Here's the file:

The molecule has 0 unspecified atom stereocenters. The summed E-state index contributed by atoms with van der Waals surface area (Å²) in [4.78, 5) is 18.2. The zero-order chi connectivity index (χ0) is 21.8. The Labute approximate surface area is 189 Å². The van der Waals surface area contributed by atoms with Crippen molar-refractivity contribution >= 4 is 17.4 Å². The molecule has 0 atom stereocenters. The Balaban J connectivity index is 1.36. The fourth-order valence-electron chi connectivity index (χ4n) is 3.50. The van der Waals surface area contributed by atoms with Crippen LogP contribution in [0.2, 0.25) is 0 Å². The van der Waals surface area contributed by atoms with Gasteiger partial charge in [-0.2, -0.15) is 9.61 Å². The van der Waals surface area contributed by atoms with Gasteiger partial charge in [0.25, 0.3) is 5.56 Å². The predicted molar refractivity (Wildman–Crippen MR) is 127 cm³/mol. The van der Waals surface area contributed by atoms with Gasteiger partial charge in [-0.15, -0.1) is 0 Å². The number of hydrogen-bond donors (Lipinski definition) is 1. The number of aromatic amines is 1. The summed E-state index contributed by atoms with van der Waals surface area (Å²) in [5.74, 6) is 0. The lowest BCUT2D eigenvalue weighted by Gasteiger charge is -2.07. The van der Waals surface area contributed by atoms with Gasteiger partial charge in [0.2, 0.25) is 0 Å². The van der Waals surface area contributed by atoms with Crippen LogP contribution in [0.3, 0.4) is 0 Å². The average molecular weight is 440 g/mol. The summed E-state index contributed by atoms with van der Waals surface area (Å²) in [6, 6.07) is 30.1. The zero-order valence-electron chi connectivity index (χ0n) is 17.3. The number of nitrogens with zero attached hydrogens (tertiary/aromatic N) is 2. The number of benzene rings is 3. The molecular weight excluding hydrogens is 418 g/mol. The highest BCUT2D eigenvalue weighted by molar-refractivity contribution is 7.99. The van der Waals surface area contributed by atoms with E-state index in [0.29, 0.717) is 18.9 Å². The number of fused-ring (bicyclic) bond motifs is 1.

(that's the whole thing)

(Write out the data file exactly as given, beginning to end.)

The molecule has 0 unspecified atom stereocenters. The summed E-state index contributed by atoms with van der Waals surface area (Å²) in [4.78, 5) is 18.2. The zero-order chi connectivity index (χ0) is 21.8. The Labute approximate surface area is 189 Å². The van der Waals surface area contributed by atoms with Crippen molar-refractivity contribution >= 4 is 17.4 Å². The molecule has 0 atom stereocenters. The Balaban J connectivity index is 1.36. The fourth-order valence-electron chi connectivity index (χ4n) is 3.50. The van der Waals surface area contributed by atoms with Crippen LogP contribution in [0.2, 0.25) is 0 Å². The van der Waals surface area contributed by atoms with Gasteiger partial charge in [-0.2, -0.15) is 9.61 Å². The van der Waals surface area contributed by atoms with Gasteiger partial charge in [0.25, 0.3) is 5.56 Å². The predicted molar refractivity (Wildman–Crippen MR) is 127 cm³/mol. The van der Waals surface area contributed by atoms with Gasteiger partial charge in [-0.15, -0.1) is 0 Å². The number of hydrogen-bond donors (Lipinski definition) is 1. The number of aromatic amines is 1. The summed E-state index contributed by atoms with van der Waals surface area (Å²) in [5.74, 6) is 0. The lowest BCUT2D eigenvalue weighted by Gasteiger charge is -2.07. The van der Waals surface area contributed by atoms with Gasteiger partial charge in [0.2, 0.25) is 0 Å². The van der Waals surface area contributed by atoms with Crippen LogP contribution in [0.3, 0.4) is 0 Å². The average molecular weight is 440 g/mol. The summed E-state index contributed by atoms with van der Waals surface area (Å²) in [6, 6.07) is 30.1. The zero-order valence-electron chi connectivity index (χ0n) is 17.3. The number of nitrogens with zero attached hydrogens (tertiary/aromatic N) is 2. The number of benzene rings is 3. The molecular weight excluding hydrogens is 418 g/mol. The highest BCUT2D eigenvalue weighted by molar-refractivity contribution is 7.99. The van der Waals surface area contributed by atoms with E-state index in [0.29, 0.717) is 18.9 Å². The number of fused-ring (bicyclic) bond motifs is 1.